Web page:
The Korean Cinema Now festival, sponsored by the Nam Center for Korean Studies, returns for its annual occupancy in the Michigan Theater’s 200-seat Screening Room theater. This year’s screenings are two Saturdays per month at 1 pm from Jan. 20 through April 21.
South Korea is known for its robust film industry, and the eight feature-length movies being shown at the Michigan Theater represent many high points from the peninsula's 2016-2017 movie scene.
But the best part of Korean Cinema Now? It's free.
Check out the trailers, dates, and synopses below:
“What does it mean to see?” --Jillian Walker
Speculative Histories was a Dr. Martin Luther King Day Jr. event sponsored by University Musical Society as part of its No Safety Net festival. Hosted at the Ann Arbor District Library's downtown branch, award-winning playwright and UMS Research Residency artist Jillian Walker led a workshop that invited participants to engage with history in a way that may be new to them.
“I’m going to have my own experience of whatever writing is.” --Rebecca Biber
On Saturday, Jan. 13, at Bookbound Bookstore, Rebecca Biber read from debut poetry collection, Technical Solace. Her longtime friend Roy Sexton emceed the event. They know each other mostly through theater, where Biber often performs musical accompaniment for local shows. Sexton introduced her, listing some of Biber's accomplishments, but lingering over her musical talents. This was a fitting way to begin since Biber’s relationship to music is the first doorway into her work.
The total combined running time of the eight movies in the first Ann Arbor Tech Film Showcase is 59 minutes -- which seems the perfect length in our age of hyper-accelerated information cycles.
Sponsored by Duo Security, Ann Arbor SPARK, A2Geeks, and Q+M, the Ann Arbor Tech Film Showcase is at the Michigan Theater on Friday, Jan. 19, 5-9 pm. Its mission is “to increase cultural diversity and interest in tech films and to promote, discuss and educate in the medium of science fiction and technology. We encourage rich storytelling, filled with infinite possibilities that challenge us and question our perception of the future.”
The evening kicks off with a pre-screening meet and greet in the lobby and the night will include a panel discussion with the filmmakers whose movies “explore a selection of short films that highlight the consequences of technology.”
The Ann Arbor Tech Film Showcase is free, but you have to register for tickets.
Here's a rundown of the shorts being shown:
In some eras, artists were inspired by new techniques or materials. Now, it's mass consumption -- and we're not talking tuberculosis.
In the new U-M Institute for the Humanities exhibition Pre-Fab/Post-Fab: Art in a Readymade Era, three Detroit-based artists showcase works that speak to them growing up "with the influences of mass consumption, internet shopping, the glut of plastic toys, baubles, and tchotchkes."
From the press release:
We typically choose to see art by seeking it out at a museum. We want to be there.
Nobody wants to be in a hospital.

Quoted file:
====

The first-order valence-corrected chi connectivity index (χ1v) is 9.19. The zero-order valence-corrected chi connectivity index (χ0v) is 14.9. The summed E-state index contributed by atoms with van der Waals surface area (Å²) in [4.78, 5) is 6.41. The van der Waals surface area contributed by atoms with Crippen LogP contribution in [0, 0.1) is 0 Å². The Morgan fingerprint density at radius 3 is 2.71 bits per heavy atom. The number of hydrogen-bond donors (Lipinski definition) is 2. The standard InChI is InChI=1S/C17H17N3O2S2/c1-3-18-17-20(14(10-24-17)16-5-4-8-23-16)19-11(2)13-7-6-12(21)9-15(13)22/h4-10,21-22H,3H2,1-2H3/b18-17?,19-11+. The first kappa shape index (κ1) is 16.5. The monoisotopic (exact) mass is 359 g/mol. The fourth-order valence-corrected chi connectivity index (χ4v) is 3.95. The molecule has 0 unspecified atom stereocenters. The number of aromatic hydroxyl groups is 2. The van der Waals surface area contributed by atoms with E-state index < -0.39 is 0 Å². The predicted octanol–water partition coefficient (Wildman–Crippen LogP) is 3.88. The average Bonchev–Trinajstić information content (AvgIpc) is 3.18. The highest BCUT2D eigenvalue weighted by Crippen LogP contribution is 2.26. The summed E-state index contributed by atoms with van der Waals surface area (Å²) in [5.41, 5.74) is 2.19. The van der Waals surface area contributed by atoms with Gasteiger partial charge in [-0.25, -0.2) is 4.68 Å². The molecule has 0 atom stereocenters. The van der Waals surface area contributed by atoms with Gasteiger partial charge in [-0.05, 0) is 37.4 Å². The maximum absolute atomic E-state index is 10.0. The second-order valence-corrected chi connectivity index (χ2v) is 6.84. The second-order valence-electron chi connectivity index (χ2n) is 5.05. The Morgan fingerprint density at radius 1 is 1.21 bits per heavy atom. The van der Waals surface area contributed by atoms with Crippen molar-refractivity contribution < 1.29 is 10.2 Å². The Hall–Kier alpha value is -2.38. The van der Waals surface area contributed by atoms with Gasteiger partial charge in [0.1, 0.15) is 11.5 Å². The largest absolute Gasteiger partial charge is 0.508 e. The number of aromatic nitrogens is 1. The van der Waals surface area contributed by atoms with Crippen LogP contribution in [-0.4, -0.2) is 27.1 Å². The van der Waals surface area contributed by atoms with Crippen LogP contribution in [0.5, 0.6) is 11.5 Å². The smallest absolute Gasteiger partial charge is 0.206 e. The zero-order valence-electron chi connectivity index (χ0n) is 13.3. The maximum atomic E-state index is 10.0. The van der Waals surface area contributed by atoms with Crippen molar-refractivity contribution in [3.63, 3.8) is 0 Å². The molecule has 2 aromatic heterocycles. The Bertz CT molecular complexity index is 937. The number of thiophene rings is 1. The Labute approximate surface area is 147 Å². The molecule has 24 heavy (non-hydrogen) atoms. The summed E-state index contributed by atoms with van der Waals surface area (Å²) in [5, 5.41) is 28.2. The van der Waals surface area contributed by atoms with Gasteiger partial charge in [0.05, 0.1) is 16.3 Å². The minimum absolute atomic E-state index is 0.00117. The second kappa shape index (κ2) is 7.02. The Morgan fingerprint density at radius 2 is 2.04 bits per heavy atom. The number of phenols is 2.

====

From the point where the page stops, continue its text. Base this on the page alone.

But if you are cooped up in the world of doctors and nurses, it's nice to have some high-quality culture to take your mind off your ailments.
Gifts of Art is Michigan's Medicine's way to assist healing by offering music performances and art exhibitions to its patients. But you need not be checked into University Hospital to enjoy the sights; Gifts of Art is open and free to all daily from 8 am-8 pm.
Visit med.umich.edu/goa/performances for a full list of the performances. For a sneak peek at the exhibitions running through March 11, most of which feature works by Michigan-associated artists, read on.
The three-week-long theater festival No Safety Net presented by the University Musical Society (UMS) will showcase four productions that focus on important and divisive social issues in modern society, from slavery and terrorism to transgender identity, radical wellness, and healing.
So, what do the four pieces in No Safety Net have in common?
U-M's North Campus Research Center (NCRC) houses two galleries that might be off the radar for some folks, but the spaces are always bubbling with compelling (and free) exhibitions that run for months at a time.
Two new winter exhibitions opened Jan. 15 and continue through April 16, allowing you plenty of time to take in the sights.
On Friday, Jan. 12, the Brooklyn-based dance company Urban Bush Women performed Hair and Other Stories at the Power Center courtesy of University Musical Society. The show uses black women’s relationship to their hair to explore larger truths about the society we live in. I am neither particularly fluent in the world of dance performance, nor am I deeply entrenched in the dance world. I am most accurately described as an enthusiastically casual appreciator.
I am, however, well versed in black hair culture.
This is probably why I should have known that the audience would be expected somehow to participate in the experience.
Black hair is a contact sport.
The Threads All Arts Festival has finally been rescheduled. The second edition was originally set for August 2017 at the Ann Arbor Distilling Company, but when the city put a temporary kibosh on live events at the artisanal spirits space due to parking issues, Threads was called off. It took the U-M student-run festival a while to reorganize, but it has now found a home in Ypsilanti’s Historic Freighthouse and will present its rangy mix of live music, dance, film, poetry, and art on March 10-11.
The idea for Threads began in 2015 when Nicole Patrick (U-M 2016, percussion and jazz and contemporary improvisation) and her friends "wanted to find a way to share, with many people, all the amazing art they saw coming out of their friends and neighbors," they told Pulp contributor Anna Prushinskaya for piece meant to preview the 2017 edition.
But along with the break came a new mission statement that shows Threads has expanded its focus: